— Nintendo has made gamers out of third graders, PTA moms and senior citizens. But Simon Jeffery, president of Sega, says there’s one big audience the Wii hasn’t captured yet: the traditional, hard-core gamer.
While it’s true that Nintendo has made a mint selling the cutesy console to families, it’s also true that most serious gamers think the Wii is lame.
Sega hopes to change that perspective with three new games: “House of the Dead,” which launched in February, “MadWorld,” which came out on Tuesday, and “The Conduit,” due out this summer.
There is a dearth of decent shoot-em-ups on the Wii. But this is the console that brought you “Super Mario Galaxy.” Inviting gunplay and bloodsport onto the Wii is a bit like bringing Rob Zombie onto “Dancing With the Stars.”
Still, Jeffery believes that the Wii haters are looking for a reason to believe in the Wii. He cites Sega’s research, which shows that a lot of hard-core gamers actually own a Wii alongside their Xbox 360 or PlayStation 3. “The core gamers will buy a system when it’s cool, and it’ll go in the closet when it’s not cool.”
Nintendo doesn’t quite see it that way. Denise Kaigler, the company’s vice president of corporate affairs, wrote in an e-mail statement that “It’s been clear since the day that Wii launched that so-called ‘core’ players have enjoyed games from ‘Wii Sports’ through ‘Super Mario Galaxy’ to ‘Super Smash Brothers Brawl.’”
“So-called ‘core gamers’” grew up playing Mario games on Nintendo game systems. And they feel betrayed that their beloved company has, in their opinion, thrown them over for the shiny mass market.
How do I know? I sat in the Nintendo briefing at the 2008 E3 game conference, surrounded by hard-core gamers waiting for a new “Zelda” game. (Which Kaigler says is in “in the works.”) These same gamers looked aghast as company execs Cammie Dunaway and Reggie Fils-Aime dorkily demonstrated “Wii Sports Resort.”
It doesn’t help that many of the Wii games that initially tried to capture the core gamers were clearly just rushed-out ports of the same game on other platforms. Jeffery contends that Sega immediately saw the promise of the Wii — and set out to create games specifically for it.
“We were pretty much the first of the third parties to adopt the Wii at a time when the third-party community in general was … dismissing it as a toy.” Jeffery cites “Mario and Sonic at the Olympic Games,” one of the Wii’s best-selling titles, as proof.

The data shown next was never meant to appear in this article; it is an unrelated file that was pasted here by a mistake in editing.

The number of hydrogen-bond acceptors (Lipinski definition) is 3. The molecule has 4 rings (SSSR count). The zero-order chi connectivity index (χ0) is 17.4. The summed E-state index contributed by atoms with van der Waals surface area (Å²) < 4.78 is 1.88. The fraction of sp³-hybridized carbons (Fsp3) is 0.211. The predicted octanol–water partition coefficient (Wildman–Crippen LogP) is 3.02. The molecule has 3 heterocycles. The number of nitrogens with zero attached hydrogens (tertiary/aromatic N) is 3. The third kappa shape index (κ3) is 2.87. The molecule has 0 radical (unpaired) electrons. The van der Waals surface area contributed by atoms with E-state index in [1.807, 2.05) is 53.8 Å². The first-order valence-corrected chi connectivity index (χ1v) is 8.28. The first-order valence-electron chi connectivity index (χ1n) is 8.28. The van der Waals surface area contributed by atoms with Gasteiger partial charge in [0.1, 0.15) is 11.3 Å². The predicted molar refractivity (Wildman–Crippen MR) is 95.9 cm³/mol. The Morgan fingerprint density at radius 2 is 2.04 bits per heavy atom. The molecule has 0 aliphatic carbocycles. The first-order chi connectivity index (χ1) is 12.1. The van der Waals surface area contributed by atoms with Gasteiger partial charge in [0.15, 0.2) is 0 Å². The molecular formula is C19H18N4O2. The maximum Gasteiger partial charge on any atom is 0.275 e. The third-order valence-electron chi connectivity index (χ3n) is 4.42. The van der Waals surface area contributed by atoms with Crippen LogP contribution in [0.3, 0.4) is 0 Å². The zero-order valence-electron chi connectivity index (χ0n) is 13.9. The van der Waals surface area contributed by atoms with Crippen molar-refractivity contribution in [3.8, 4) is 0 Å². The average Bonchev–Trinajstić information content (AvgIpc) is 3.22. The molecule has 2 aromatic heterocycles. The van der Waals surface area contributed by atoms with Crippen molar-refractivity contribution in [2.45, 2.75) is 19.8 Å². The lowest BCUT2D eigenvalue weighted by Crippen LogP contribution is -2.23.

Still, critics on the fan sites — the audience Sega now seeks to win over — awarded “Mario and Sonic” a lackluster 67 average score, calling it mediocre and overly complicated. Will the new games fare any better?
Jeffery describes “House of the Dead: Overkill,” as a total, ground-up remake of the company’s much-beloved arcade game. The game, which launched last month, has a new “grindhouse” look, old-school music and uses the Wii Zapper for better zombie obliteration. Dialogue includes liberal use of the F-bomb.
Reviewers awarded the madcap zombie shooter with solid reviews, dinging it on the difficulty level and the graphic quality. (Hey guys? The Wii is last-gen tech. We know this. Get over it.)
“MadWorld,” which shipped Tuesday, fared even better. Fan site IGN praised the comic-book-style and its over-the-top action. The ultra-violence and spurting red blood earned the wrath of the National Institute on Media and the Family which slammed Nintendo for allowing its release. Nothing gets hard-core gamers to the cash registers like angry watchdog groups.
Unlike “MadWorld” and “House of the Dead,” which both sport mature ratings, Sega’s going for the teen set with “The Conduit,” a first-person shooter that comes out in June. Not as much blood and gore in this one, but still, you get to shoot up giant insect-looking aliens in a post-apocalyptic Washington, D.C.
It’s not Sonic the Hedgehog, but Kaigler writes that she’s “excited to see great core content from our third-party publishing partners.”
“Sega’s upcoming releases as well as the recently announced ‘Dead Space Extraction’ from (Electronic Arts) and ‘Cursed Mountain’ from Deep Silver are great examples of Nintendo and publishers creating experiences that will excite the core.”
What do you think? Does the Wii need more games for serious gamers? Or should it stick to its knitting? Drop me a line and let me know what you think. Responses may be published in a subsequent story.